Jason Haag, CEO of service dog provider Leashes of Valor, is himself a veteran who suffers from PTSD and traumatic brain injury and has traveled with his service dog, Axel, for years. He’s in support of a rule change for ESAs too. “Honestly,” he says, “to put any untrained animal in a tube going 500 miles an hour with no exit doesn’t sound like a great idea to me.”
Untrained animals, Haag points out, may cause havoc on a flight by barking, moving around too much or being aggressive with humans or other animals. “Unfortunately, when you have too many animals in an enclosed area and they have not been trained, bad things can happen,” he said.
Airline employees try to maintain space between animals, but because service dogs should ideally be seated in the bulkhead row, ideal distance can be hard to achieve.
Haag and Diamond both support the idea of a national service dog registry, and Diamond has been working for two years to create an optional credential that, much like a parking permit for people who are disabled, could be promoted as a quick, visible assurance that a dog is a service animal. “It would be like TSA Precheck for dogs,” he says, “and make it easier for everyone and much easier to fly.”
Public perception around “fake” service animals has also increased the scrutiny people like Haag receive when they show up with a dog in tow. In 2015, Haag, a retired Marine captain, was flying home to Virginia from California after accepting an award for Axel, who was honored at the American Humane Association Hero Dog Awards. But when an American Airlines employee decided to question whether Axel was a legitimate service dog, Haag was kept from boarding his flight. “I was furious,” he says, “but yet incredibly prepared for what happened. So I know firsthand what it’s like with crazy regulations and people not understanding all of them.”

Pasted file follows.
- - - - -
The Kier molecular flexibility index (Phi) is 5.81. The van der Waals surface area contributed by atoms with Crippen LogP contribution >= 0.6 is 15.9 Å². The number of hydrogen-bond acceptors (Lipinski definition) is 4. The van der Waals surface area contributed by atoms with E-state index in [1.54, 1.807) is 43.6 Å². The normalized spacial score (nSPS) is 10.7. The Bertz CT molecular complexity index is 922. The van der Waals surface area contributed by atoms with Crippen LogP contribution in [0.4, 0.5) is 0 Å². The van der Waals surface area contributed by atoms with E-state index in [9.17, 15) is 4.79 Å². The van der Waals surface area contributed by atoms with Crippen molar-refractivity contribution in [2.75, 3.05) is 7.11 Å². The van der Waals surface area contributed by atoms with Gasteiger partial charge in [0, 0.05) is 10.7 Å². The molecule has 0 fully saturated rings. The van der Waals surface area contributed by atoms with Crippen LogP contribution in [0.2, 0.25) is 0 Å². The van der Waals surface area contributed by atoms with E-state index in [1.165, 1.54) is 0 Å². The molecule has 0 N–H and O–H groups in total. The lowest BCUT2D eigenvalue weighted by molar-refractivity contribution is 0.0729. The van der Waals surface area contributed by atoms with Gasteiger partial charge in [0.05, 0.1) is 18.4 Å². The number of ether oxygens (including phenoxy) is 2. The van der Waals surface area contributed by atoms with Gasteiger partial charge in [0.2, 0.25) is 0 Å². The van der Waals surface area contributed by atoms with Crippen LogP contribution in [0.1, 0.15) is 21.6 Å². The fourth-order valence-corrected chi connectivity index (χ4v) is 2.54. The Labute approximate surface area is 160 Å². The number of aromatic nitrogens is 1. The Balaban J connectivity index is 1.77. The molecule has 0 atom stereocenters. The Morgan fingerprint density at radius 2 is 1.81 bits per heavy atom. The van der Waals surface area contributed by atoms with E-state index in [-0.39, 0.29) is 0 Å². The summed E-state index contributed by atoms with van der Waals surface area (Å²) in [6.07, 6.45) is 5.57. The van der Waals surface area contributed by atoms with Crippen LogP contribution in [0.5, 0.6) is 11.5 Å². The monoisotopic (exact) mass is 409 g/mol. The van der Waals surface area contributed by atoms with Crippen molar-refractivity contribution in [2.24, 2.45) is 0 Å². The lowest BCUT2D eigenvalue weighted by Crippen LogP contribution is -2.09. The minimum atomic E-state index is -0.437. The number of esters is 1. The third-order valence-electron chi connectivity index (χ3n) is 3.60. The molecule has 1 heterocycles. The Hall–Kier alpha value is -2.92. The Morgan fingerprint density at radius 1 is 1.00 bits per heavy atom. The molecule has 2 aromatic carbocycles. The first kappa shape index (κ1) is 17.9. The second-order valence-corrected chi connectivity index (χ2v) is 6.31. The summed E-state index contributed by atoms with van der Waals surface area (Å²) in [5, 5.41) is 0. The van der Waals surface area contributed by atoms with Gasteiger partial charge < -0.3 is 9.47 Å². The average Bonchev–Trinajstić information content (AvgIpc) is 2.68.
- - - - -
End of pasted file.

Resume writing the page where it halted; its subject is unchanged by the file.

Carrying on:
Petrof points out that, in spite of airline reports that show the numbers of animals on planes is steadily rising, serious issues with ESAs still appear to be relatively few. “We don’t believe there are that many documented cases of problems,” he says. “Instead, it’s really a few high-profile cases that get everyone talking.”
Remember Dexter the Peacock? He sparked plenty of internet outrage in 2018 after his owner tried to take him on board a United Airlines flight from Newark, New Jersey. (United said no, and promptly tightened its ESA policy.) But Petrof says we don’t need new government intervention against oddities like Dexter. “That peacock has done large volumes of damage,” he says, “and that’s not the problem we have to solve.”
Disabled rights advocates have long held that barriers to access must be kept low in order to promote inclusiveness for people who are already facing considerable obstacles, which is why public access policy severely limits even the questions a person seeking accommodations can be asked.
Requiring a higher standard of proof for ESAs, Petrof says, could become a barrier to travel, especially for disabled people with limited means. “If you need proof beyond a basic doctor’s note,” he says, “depending on what kind of health care you can afford, you may not get to see your psychiatrist more than once per year. And wait times for mental health treatment can be long. You may not be able to satisfy these requirements in time to take a flight. So what it results in is, if you’re poor and disabled, you’re kicked off the plane.”